At the Drawing Board
Long before a boat is ever fabricated in fiberglass, a company has to choose what it will look like. For Cobalt, that responsibility has often fallen to iconic boat designer peter Granata. It’s Granata’s job to decipher not just what a client has in mind for the design, but ultimately what he or she is trying to accomplish with the product as well.
Visual appeal can’t be underestimated. “You have to remember,” Granata tells clients, that “even with the best engineered cars in the world, if they don’t look good, they don’t sell.” That’s why attention is paid not only to a boat’s overall style, but also to elements that attract a customer’s immediate attention — dash, steering wheel and the size and comfort of the seats.
If the job has been done right, little details will show through, and Granata says it’s critical to design a boat with the customer in mind. “A lot of boat companies will do research on who their consumer is,” he explains. “That’s a false read. What they need to do is go out and find out who their consumer aspires to be.”
Of course, there have to be checks and balances along the way. Guys like Regal’s vice president of engineering, Pat Wiesner, are among them. At Regal, new product planning committees blend designers with engineers and manufacturers (especially company president Duane Kuck) to guarantee a project is not only eye-catching but also viable. Regal works extensively with 3-D modeling software, fabricating a virtual product from hull and stringers all the way to cabinetry, not only to validate the product but also to reduce work down the line. “We try and take that model to the nth degree,” Wiesner explains. “The more time we put into it on the computer, the better it’s going to be.”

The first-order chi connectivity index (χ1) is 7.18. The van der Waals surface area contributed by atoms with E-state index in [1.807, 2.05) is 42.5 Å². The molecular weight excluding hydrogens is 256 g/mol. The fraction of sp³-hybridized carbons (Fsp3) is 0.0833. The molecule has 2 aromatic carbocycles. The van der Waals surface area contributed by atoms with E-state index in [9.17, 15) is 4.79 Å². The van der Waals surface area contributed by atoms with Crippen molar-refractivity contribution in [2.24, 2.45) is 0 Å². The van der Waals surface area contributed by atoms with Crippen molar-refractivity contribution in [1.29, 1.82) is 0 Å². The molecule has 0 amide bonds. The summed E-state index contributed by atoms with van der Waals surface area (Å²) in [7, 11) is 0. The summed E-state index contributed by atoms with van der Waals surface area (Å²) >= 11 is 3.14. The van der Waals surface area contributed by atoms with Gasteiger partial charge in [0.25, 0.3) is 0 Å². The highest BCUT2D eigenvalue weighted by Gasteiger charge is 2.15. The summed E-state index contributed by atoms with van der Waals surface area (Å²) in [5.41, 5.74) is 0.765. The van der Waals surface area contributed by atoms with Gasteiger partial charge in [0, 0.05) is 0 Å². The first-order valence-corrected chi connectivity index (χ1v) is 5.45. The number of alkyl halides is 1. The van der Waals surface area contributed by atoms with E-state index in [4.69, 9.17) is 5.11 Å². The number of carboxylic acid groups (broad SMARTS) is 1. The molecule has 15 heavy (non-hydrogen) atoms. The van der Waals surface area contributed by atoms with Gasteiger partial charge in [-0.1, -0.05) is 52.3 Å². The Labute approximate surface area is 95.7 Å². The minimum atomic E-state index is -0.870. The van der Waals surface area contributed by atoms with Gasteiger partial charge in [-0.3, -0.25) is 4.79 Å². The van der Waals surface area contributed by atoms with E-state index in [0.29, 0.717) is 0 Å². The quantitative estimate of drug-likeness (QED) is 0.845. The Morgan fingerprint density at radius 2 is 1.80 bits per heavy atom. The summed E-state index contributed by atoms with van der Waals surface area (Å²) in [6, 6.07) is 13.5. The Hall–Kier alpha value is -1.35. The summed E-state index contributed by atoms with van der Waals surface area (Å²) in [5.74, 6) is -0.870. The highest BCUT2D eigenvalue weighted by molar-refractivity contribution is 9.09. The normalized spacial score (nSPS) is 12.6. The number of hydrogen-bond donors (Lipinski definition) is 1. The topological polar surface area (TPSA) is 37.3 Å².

Computers deliver precise shapes and sizes, but they can’t gauge the psychological and ergonomic impact of key features. That’s why certain components — a helm or a doorway — are mocked up full size for evaluation. Once everything receives the final OK, a plug is cut, a mold is made, and ultimately a single boat is built. Countless tests are then completed, from performance to ride to endurance, to make sure the model meets expectations. Regal employs naval architects during the design process. Then they come back to validate the end result.
The job never stops. Borrowing a lesson from Harvard Business School, the entire project is re-evaluated. Sums up Wiesner: “Every time we do a new boat we review what happened, what was expected … and how to make it better the next time.”